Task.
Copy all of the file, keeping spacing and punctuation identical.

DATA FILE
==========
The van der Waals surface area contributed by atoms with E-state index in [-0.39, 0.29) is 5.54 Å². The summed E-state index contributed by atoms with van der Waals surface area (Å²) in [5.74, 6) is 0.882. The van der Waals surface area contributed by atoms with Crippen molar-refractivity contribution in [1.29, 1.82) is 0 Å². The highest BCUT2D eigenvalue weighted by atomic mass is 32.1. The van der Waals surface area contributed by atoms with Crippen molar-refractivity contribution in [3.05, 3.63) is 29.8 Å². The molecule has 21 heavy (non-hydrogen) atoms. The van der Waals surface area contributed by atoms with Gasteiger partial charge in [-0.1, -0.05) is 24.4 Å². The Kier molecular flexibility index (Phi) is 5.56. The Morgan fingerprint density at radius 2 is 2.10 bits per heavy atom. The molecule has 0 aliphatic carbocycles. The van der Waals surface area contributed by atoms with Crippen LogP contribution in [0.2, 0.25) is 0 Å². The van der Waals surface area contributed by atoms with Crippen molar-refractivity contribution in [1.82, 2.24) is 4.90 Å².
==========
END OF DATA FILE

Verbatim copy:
The van der Waals surface area contributed by atoms with E-state index in [-0.39, 0.29) is 5.54 Å². The summed E-state index contributed by atoms with van der Waals surface area (Å²) in [5.74, 6) is 0.882. The van der Waals surface area contributed by atoms with Crippen molar-refractivity contribution in [1.29, 1.82) is 0 Å². The highest BCUT2D eigenvalue weighted by atomic mass is 32.1. The van der Waals surface area contributed by atoms with Crippen molar-refractivity contribution in [3.05, 3.63) is 29.8 Å². The molecule has 21 heavy (non-hydrogen) atoms. The van der Waals surface area contributed by atoms with Gasteiger partial charge in [-0.1, -0.05) is 24.4 Å². The Kier molecular flexibility index (Phi) is 5.56. The Morgan fingerprint density at radius 2 is 2.10 bits per heavy atom. The molecule has 0 aliphatic carbocycles. The van der Waals surface area contributed by atoms with Crippen LogP contribution in [0.2, 0.25) is 0 Å². The van der Waals surface area contributed by atoms with Crippen molar-refractivity contribution in [1.82, 2.24) is 4.90 Å².